Two Shuttles on the Pad — The Last Time

It’s a rare event anyway, but this is the last time ever. Two shuttles are now sitting on NASA’s two launchpads at Kennedy Space Center. Space shuttle Endeavour completed a 4.2-mile journey to Launch Pad 39B Friday morning, Sept. 19, at 6:59 a.m. EDT, and this is the first time a shuttle has stood by as a rescue vehicle. Atlantis, over at Pad 39A is preparing for its mission to the Hubble Space Telescope, currently scheduled for Oct. 10 (although there might be an problem with that date –see below). Since Atlantis won’t be going to the International Space Station which would be a “safe haven” in the event of an emergency, Endeavour will stand by in the unlikely event a rescue mission is necessary. After Endeavour is cleared from its duty as a rescue vehicle, it will move to Launch Pad 39A for the upcoming STS-126 mission to the International Space Station. That flight is targeted for launch Nov. 12. This Saturday, there will be a good photo op as the Rotating Service Structures for Endeavour will be rolled back, making both the shuttles more visible. Robert Pearlman at has a full list of the 17 times in history two shuttles sat on the launchpads, and some great pictures, too.

A small glitch occurred this week in preparing for the Hubble servicing mission. Trouble with a cleaning system connected to a canister housing fresh batteries and a new camera bound for the Hubble Space Telescope somehow blew insulation into protective bagging around the cargo carrier.. Work to inspect and clean the canister will delay its delivery to the shuttle Atlantis at launch pad 39A by at least 24 hours. While a corresponding launch delay is possible, NASA is sticking with its current Oct. 10 launch target until managers get a better sense of how much lost time can be made up.

And for those you that have questions as to why Endeavor will be moved to 39A, its because that pad is being prepared for being able to launch the Ares rockets for the upcoming Constellation program. It will work in a pinch to launch the shuttle, but NASA officials would much rather launch it from 39A to avoid any problems. And even if the shuttle program is extended in order to shorten the gap between the time the shuttle flights end and Constellation begins, shuttles will probably not launch from 39B again.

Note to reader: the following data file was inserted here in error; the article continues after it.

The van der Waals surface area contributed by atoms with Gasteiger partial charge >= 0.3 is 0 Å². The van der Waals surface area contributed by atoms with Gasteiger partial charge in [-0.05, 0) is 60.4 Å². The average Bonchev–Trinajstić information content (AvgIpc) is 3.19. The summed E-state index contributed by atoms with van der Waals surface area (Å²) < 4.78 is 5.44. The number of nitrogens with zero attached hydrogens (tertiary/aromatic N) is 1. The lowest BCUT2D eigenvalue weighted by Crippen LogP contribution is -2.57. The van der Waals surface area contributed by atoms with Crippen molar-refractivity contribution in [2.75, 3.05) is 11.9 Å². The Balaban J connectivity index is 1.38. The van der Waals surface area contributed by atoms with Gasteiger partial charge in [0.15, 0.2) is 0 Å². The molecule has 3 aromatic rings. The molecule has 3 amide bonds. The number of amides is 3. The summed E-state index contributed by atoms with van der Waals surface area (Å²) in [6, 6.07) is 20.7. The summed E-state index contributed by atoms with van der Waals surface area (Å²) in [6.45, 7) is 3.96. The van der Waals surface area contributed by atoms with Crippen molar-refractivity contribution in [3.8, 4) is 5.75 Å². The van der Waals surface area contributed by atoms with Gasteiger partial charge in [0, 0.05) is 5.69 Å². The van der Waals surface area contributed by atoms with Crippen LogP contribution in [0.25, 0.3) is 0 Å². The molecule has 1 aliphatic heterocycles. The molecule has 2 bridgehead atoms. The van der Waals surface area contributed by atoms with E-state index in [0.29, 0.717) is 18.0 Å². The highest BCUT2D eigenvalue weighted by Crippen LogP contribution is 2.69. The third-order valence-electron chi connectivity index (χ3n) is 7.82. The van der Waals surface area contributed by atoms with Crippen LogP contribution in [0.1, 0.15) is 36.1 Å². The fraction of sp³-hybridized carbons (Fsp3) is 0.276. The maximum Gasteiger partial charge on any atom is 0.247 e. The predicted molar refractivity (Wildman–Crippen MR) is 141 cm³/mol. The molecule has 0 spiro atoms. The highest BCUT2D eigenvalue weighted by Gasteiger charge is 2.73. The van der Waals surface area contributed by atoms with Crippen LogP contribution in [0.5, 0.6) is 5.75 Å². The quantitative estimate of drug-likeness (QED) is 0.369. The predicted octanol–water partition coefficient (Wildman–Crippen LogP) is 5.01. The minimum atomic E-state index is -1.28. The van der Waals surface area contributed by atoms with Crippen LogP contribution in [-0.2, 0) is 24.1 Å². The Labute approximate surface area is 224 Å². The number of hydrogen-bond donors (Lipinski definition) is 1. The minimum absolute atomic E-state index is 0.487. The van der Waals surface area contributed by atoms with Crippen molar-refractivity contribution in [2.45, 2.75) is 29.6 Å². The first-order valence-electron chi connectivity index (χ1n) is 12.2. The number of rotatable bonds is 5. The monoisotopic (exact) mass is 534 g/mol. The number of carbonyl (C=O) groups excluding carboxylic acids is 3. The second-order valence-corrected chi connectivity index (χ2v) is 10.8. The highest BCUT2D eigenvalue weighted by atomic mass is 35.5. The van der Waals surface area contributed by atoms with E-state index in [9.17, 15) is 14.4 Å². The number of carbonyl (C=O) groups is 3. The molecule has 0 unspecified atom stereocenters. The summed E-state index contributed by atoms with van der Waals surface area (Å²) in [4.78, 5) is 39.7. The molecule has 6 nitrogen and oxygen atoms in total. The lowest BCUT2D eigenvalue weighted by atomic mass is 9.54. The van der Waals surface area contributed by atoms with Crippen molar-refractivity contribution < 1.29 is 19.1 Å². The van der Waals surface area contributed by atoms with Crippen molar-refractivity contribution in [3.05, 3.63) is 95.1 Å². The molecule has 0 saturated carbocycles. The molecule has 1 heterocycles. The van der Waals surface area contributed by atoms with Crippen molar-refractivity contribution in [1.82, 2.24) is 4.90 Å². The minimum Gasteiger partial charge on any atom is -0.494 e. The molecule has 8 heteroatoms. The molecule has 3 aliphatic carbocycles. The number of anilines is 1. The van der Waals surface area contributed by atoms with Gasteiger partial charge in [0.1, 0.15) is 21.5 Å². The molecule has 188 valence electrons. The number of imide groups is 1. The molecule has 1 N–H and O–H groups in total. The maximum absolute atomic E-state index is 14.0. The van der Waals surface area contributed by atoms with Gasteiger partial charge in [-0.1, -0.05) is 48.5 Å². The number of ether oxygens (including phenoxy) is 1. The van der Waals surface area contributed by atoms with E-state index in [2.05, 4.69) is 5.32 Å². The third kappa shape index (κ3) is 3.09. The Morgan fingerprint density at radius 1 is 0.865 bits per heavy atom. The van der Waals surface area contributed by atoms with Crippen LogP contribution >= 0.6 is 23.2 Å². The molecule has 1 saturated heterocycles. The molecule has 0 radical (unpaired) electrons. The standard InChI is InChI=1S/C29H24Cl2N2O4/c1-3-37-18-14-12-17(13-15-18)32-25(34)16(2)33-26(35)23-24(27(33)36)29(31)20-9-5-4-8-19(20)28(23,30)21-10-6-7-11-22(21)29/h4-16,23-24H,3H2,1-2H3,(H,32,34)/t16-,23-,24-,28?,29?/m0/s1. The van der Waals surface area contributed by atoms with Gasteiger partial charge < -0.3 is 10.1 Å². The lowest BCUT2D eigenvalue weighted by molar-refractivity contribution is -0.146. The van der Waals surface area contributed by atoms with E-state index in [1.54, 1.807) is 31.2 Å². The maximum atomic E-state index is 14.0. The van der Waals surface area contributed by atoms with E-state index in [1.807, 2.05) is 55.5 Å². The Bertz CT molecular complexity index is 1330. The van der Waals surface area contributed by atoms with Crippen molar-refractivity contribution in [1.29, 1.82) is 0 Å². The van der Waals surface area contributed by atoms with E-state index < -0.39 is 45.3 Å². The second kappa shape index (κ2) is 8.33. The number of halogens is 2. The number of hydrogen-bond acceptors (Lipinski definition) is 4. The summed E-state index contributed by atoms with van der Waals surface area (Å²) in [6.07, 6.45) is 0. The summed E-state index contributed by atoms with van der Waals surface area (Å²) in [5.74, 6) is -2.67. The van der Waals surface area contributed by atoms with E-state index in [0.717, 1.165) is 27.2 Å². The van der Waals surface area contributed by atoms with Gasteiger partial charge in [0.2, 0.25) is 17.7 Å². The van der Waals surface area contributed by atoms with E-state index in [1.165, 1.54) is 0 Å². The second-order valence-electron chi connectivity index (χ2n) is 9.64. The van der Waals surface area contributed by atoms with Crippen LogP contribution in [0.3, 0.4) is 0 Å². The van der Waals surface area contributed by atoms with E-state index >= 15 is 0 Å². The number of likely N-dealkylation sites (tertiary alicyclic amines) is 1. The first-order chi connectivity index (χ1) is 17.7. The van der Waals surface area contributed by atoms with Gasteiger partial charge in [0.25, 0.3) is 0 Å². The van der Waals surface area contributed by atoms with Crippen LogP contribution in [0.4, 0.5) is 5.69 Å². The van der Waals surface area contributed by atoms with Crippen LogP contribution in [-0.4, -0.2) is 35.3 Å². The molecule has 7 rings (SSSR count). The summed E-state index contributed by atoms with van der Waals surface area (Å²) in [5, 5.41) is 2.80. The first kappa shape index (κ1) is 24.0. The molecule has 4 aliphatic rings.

If you missed seeing Endeavour’s crawl out to the pade, video file of rollout will be available on NASA Television.

15 Replies to “Two Shuttles on the Pad — The Last Time”

  1. Would a damaged shuttle be abandoned in orbit or be plunged and burned up in the atmosphere? Could it be brought back remotely? What optional actions would a rescue operation include?

  2. Thank you for the clarification about why it’s necessary to move around Endeavour. Still think it’s silly, but at least there’s some sorta rationalisation of it.

  3. @ dollhopf
    Yes, I read in an article somewhere that the Flight Director said that once a rescue mission was deemed necessary, then Atlantis would have to be burned up in the atmosphere. Not sure about umanned landing. I dont think leaving it up in orbit is an option due to possible danger as space junk to future missions.

    He also said that once a rescue mission was called for, it would take about 5-6 days to launch Endeavour – regarding fueling up maybe and he described how the astronauts would float in space suits from Atlantis to Endeavour.

    I hope a rescue isn’t called cause then we’ll be down to only 2 shuttles.

  4. Can anyone say with certainty if two shuttles have EVER been simultaneously on pads (i.e., date, STS numbers, not just a guess)? I’ve followed the program pretty closely since the beginning and I think this is the first time.

  5. “I hope a rescue isn’t called cause then we’ll be down to only 2 shuttles.”

    >I’d say if a rescue mission was necessary, no shuttles would ever fly again, period. So it’d be a bit academic how many shuttles were left…

  6. Well, FWIW, it’s NASA itself that says this is the first time since July 2001 there are two shuttles on the pads.